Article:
When we accumulate fabrics we gravitate towards what we deem as pretty.  And when we buy the pretty, we have good intentions for it.   We may buy a whole bunch of fabric to make a large quilt.  We get home and place the sack of good intention on the sewing table, and then see something is not so pretty in the house.  Perhaps last night’s dishes need to be washed.  Perhaps the man of the house is hungry or will be hungry within the hour and that is just not pretty.  So our dream gets interrupted briefly.  We do our chores, and then realize we are out of steam and must replentish with a night’s rest.  The next day comes and goes, and that sack of fabric is still where it was left.  The woman is the center of the whole household.  Clean faces, folding laundry, buying groceries, working 40 hours all take time away from what we want to do, verses what we need to do.  In that regard, our stash represents our fantasy.

A fantasy filled with more time that we know what do to with.  Time filled with no interruptions.  Time that allows our good intentions to flourish into quilts, shirts, suits, and any other crafty fabric project.  I think this is why Pinterest is sew popular.  Us women fantasize about what we could be doing if life was not in the way.  Pinterest is fantasy.  Women pin diamond rings (which take money which equals time), they pin beautiful hairstyles (time consuming hairstyles).  They pin beautiful fantasy kitchens, ones they could never afford, and if they could afford it would probably never cook in it anyway.  They pin groupings of pretty things all color coordinated.  Perhaps they pin everything they like that is red, whether it is a shade of lipstick, a cardinal, a sports car, an apple, or red hots candy.  Because they are on the computer and do not have those things at the moment, they are fantasizing about being in the moment.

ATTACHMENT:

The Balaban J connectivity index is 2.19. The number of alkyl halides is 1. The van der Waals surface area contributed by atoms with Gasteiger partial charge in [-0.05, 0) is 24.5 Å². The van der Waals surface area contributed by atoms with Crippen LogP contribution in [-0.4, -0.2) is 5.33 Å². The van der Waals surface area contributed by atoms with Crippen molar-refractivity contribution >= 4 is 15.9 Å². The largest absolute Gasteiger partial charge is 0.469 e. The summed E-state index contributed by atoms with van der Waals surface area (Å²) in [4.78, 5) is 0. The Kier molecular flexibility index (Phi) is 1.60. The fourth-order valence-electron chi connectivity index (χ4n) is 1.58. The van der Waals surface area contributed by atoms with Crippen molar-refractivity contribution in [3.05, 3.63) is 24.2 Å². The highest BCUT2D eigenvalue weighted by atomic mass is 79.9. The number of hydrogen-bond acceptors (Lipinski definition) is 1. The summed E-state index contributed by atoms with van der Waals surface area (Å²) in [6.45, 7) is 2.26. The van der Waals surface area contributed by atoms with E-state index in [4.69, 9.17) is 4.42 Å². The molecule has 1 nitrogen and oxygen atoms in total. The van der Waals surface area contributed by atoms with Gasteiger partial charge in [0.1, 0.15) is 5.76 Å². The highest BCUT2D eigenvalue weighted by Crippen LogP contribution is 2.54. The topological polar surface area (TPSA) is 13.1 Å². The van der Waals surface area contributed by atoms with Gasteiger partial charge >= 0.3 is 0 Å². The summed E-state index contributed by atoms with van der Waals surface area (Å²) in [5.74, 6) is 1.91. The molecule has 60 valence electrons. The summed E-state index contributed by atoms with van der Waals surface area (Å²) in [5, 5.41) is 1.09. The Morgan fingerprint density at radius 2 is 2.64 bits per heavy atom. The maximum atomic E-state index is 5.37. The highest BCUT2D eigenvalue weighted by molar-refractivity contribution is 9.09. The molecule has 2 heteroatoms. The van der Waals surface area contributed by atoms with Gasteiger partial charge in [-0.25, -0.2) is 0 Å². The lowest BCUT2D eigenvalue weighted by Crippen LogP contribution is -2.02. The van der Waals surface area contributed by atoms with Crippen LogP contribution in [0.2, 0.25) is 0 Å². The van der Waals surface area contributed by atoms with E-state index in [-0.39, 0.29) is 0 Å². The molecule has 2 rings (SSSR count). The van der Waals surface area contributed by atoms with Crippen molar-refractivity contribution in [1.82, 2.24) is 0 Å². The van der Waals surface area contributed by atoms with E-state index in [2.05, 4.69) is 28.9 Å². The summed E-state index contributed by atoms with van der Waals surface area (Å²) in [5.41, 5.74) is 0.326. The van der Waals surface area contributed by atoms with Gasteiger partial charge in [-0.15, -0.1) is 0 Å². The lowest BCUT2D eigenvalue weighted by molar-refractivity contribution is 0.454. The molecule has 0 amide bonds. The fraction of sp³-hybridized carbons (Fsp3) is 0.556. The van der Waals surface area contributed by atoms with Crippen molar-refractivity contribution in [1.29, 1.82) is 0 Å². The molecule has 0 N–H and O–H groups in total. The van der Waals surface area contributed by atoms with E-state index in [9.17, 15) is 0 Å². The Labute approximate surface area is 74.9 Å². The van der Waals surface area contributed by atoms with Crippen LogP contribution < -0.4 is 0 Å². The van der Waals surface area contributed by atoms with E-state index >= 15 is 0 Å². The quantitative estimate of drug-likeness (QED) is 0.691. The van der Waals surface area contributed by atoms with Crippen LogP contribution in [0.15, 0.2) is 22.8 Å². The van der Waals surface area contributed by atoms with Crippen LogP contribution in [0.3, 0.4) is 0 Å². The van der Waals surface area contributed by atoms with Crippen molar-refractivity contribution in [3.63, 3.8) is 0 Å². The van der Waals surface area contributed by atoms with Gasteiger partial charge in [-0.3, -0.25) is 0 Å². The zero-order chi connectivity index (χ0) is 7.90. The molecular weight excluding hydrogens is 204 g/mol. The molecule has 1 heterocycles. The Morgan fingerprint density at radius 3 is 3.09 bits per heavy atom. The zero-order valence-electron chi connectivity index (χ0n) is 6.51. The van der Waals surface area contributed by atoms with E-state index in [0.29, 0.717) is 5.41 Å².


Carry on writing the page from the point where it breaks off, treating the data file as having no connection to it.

Looking through my large accumulation of fabrics, I look and see my fantasy of time and good intentions.  I must just be bursting with good intentions!  Every drawer, box, nook, and crannie, is overflowing.  I am working it down, bit by bit.

The sheet box is now emptier than before.  These toothbrush rugs that I have been making really use up that yardage.  And I guess the type of rug I am making also is a representation of my self.  The rug represents, the amalgamation of all my sheet accumulation pieced together much like the time I use to make the rug happen.  Twenty minutes of blue here, 10 minutes of pink there, an hour of white, nothing running on time or together, but me making it work.  None of the pinks all run together, nothing segregated, everything kind of all over.  Sounds like the chaos of life.  Who knew that rug making was a good representation of life.  I have just amazed myself!


Here is yet another toothbrush rug.  A very soothing tranquility with this one.  Funny that vintage sheets which you would sleep on, can be turned into a tranquil, soft, peaceful rug.  Perhaps that is fantasy as well.